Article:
LEED comments, round two
LEED 2009 is open for its second round of public comments. The comment period is open through Sept. 2, 2008.
LEED 2009 is now open for second public comment .
LEED 2009 is a new version of the rating system that delivers against key environmental and human health impacts, and puts in place a transparent framework for weighting credits accordingly, based on the best available science.
This product of thousands of hours of volunteer time and deep expertise generously given by representatives from every corner of the building industry resets the bar for green building leadership; the urgency of the U.S. Green Building Council’s (USGBC) mission has challenged the industry to move faster and reach further than ever before.
The first public comment period for LEED ended June 22, 2008, and received a record 5,800 comments. The second public comment period will be open through 5 p.m. (Pacific Time) Sept. 2, 2008. The shorter time frame reflects the fact that only changes made in response to the first public comment period are now up for comment .
LEED 2009 first public comment
All technical comments that were within the scope of the proposed credit changes under LEED 2009 were reviewed by the LEED Technical Advisory Groups (TAGs) and are now reflected in tracked changes to the credit language.
Even though a comment may have been made on only one rating system, it was applied across all rating systems to keep credits aligned where applicable. Technical comments that were outside of the LEED 2009 scope will be discussed as part of the next LEED development cycle, which will happen at regular intervals going forward.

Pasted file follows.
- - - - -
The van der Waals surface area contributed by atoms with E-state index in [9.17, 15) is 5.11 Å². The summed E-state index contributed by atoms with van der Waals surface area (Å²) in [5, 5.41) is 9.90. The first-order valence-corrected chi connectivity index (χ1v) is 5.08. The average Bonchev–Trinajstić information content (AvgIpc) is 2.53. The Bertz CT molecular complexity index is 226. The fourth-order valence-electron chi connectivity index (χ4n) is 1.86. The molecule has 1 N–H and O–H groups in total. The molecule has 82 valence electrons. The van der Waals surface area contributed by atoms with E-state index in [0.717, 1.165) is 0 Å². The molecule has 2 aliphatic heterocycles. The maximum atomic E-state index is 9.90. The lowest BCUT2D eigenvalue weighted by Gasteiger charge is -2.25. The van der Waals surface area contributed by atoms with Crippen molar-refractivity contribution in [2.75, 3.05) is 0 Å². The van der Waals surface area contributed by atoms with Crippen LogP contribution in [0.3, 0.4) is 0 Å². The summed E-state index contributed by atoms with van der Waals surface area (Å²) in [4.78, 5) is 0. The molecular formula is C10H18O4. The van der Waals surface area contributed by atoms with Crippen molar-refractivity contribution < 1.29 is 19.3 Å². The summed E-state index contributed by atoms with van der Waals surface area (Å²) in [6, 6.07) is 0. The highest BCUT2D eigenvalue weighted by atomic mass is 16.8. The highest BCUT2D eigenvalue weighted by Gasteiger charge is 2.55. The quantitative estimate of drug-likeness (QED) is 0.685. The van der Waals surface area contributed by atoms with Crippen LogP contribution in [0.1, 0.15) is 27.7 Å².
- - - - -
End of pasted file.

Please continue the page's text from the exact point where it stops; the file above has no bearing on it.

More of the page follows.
More on the LEED 2009 changes and the development cycle can be found in the LEED 2009 Vision & Executive Summary (PDF).
All changes made to credit language since the first public comment period are tracked in the rating system documents that accompany the public comment announcement. Review the documents and submit comments today .
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Annual Salary Survey
Before the calendar turned, 2016 already had the makings of a pivotal year for manufacturing, and for the world.
There were the big events for the year, including the United States as Partner Country at Hannover Messe in April and the 2016 International Manufacturing Technology Show in Chicago in September. There's also the matter of the U.S. presidential elections in November, which promise to shape policy in manufacturing for years to come.
But the year started with global economic turmoil, as a slowdown in Chinese manufacturing triggered a worldwide stock hiccup that sent values plummeting. The continued plunge in world oil prices has resulted in a slowdown in exploration and, by extension, the manufacture of exploration equipment.
Read more: 2015 Salary Survey